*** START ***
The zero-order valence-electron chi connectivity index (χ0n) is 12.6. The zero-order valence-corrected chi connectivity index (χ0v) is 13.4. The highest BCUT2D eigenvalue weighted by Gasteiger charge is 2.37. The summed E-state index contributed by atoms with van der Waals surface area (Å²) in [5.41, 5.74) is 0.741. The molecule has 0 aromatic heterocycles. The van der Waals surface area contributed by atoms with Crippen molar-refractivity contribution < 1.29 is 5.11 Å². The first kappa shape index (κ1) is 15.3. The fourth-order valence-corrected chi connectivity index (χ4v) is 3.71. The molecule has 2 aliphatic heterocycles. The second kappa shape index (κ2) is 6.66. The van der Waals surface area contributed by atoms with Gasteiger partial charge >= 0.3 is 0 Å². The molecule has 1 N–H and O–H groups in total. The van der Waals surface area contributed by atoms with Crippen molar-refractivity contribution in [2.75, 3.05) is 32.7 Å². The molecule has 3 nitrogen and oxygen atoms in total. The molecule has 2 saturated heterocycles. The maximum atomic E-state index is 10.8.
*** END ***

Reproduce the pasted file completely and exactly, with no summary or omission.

The zero-order valence-electron chi connectivity index (χ0n) is 12.6. The zero-order valence-corrected chi connectivity index (χ0v) is 13.4. The highest BCUT2D eigenvalue weighted by Gasteiger charge is 2.37. The summed E-state index contributed by atoms with van der Waals surface area (Å²) in [5.41, 5.74) is 0.741. The molecule has 0 aromatic heterocycles. The van der Waals surface area contributed by atoms with Crippen molar-refractivity contribution < 1.29 is 5.11 Å². The first kappa shape index (κ1) is 15.3. The fourth-order valence-corrected chi connectivity index (χ4v) is 3.71. The molecule has 2 aliphatic heterocycles. The second kappa shape index (κ2) is 6.66. The van der Waals surface area contributed by atoms with Gasteiger partial charge >= 0.3 is 0 Å². The molecule has 1 N–H and O–H groups in total. The van der Waals surface area contributed by atoms with Crippen molar-refractivity contribution in [2.75, 3.05) is 32.7 Å². The molecule has 3 nitrogen and oxygen atoms in total. The molecule has 2 saturated heterocycles. The maximum atomic E-state index is 10.8.